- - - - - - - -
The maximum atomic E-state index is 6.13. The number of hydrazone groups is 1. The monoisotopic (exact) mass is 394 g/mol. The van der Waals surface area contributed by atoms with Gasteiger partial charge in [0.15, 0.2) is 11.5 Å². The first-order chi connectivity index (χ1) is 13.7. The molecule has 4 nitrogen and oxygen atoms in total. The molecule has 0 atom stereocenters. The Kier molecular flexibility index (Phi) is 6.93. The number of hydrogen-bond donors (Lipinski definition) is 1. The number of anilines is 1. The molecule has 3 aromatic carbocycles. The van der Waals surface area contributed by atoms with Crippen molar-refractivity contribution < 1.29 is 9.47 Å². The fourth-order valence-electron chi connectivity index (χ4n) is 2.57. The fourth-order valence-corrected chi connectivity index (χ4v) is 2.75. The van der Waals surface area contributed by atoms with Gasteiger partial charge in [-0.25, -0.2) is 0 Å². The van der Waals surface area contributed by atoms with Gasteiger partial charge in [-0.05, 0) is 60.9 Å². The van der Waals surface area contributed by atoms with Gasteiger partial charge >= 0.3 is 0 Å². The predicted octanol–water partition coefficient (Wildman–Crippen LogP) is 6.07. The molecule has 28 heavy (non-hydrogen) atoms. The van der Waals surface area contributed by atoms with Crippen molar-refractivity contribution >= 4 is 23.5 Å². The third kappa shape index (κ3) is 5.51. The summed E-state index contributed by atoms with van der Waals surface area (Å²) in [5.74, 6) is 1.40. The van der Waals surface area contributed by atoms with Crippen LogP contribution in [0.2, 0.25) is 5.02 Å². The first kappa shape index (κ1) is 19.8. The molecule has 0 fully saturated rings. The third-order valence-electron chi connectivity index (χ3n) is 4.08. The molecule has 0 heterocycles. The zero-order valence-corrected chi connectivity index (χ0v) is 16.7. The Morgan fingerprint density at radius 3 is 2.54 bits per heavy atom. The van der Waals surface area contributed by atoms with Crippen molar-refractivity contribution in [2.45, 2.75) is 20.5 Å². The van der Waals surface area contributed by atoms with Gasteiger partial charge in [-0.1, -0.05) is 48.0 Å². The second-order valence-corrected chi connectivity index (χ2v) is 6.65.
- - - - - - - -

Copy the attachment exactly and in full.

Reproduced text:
The maximum atomic E-state index is 6.13. The number of hydrazone groups is 1. The monoisotopic (exact) mass is 394 g/mol. The van der Waals surface area contributed by atoms with Gasteiger partial charge in [0.15, 0.2) is 11.5 Å². The first-order chi connectivity index (χ1) is 13.7. The molecule has 4 nitrogen and oxygen atoms in total. The molecule has 0 atom stereocenters. The Kier molecular flexibility index (Phi) is 6.93. The number of hydrogen-bond donors (Lipinski definition) is 1. The number of anilines is 1. The molecule has 3 aromatic carbocycles. The van der Waals surface area contributed by atoms with Crippen molar-refractivity contribution < 1.29 is 9.47 Å². The fourth-order valence-electron chi connectivity index (χ4n) is 2.57. The fourth-order valence-corrected chi connectivity index (χ4v) is 2.75. The van der Waals surface area contributed by atoms with Gasteiger partial charge in [-0.25, -0.2) is 0 Å². The van der Waals surface area contributed by atoms with Gasteiger partial charge in [-0.05, 0) is 60.9 Å². The van der Waals surface area contributed by atoms with Gasteiger partial charge >= 0.3 is 0 Å². The predicted octanol–water partition coefficient (Wildman–Crippen LogP) is 6.07. The molecule has 28 heavy (non-hydrogen) atoms. The van der Waals surface area contributed by atoms with Crippen molar-refractivity contribution >= 4 is 23.5 Å². The third kappa shape index (κ3) is 5.51. The summed E-state index contributed by atoms with van der Waals surface area (Å²) in [5.74, 6) is 1.40. The van der Waals surface area contributed by atoms with Crippen LogP contribution in [0.2, 0.25) is 5.02 Å². The first kappa shape index (κ1) is 19.8. The molecule has 0 fully saturated rings. The third-order valence-electron chi connectivity index (χ3n) is 4.08. The molecule has 0 heterocycles. The zero-order valence-corrected chi connectivity index (χ0v) is 16.7. The Morgan fingerprint density at radius 3 is 2.54 bits per heavy atom. The van der Waals surface area contributed by atoms with Crippen molar-refractivity contribution in [2.45, 2.75) is 20.5 Å². The van der Waals surface area contributed by atoms with Gasteiger partial charge in [-0.1, -0.05) is 48.0 Å². The second-order valence-corrected chi connectivity index (χ2v) is 6.65.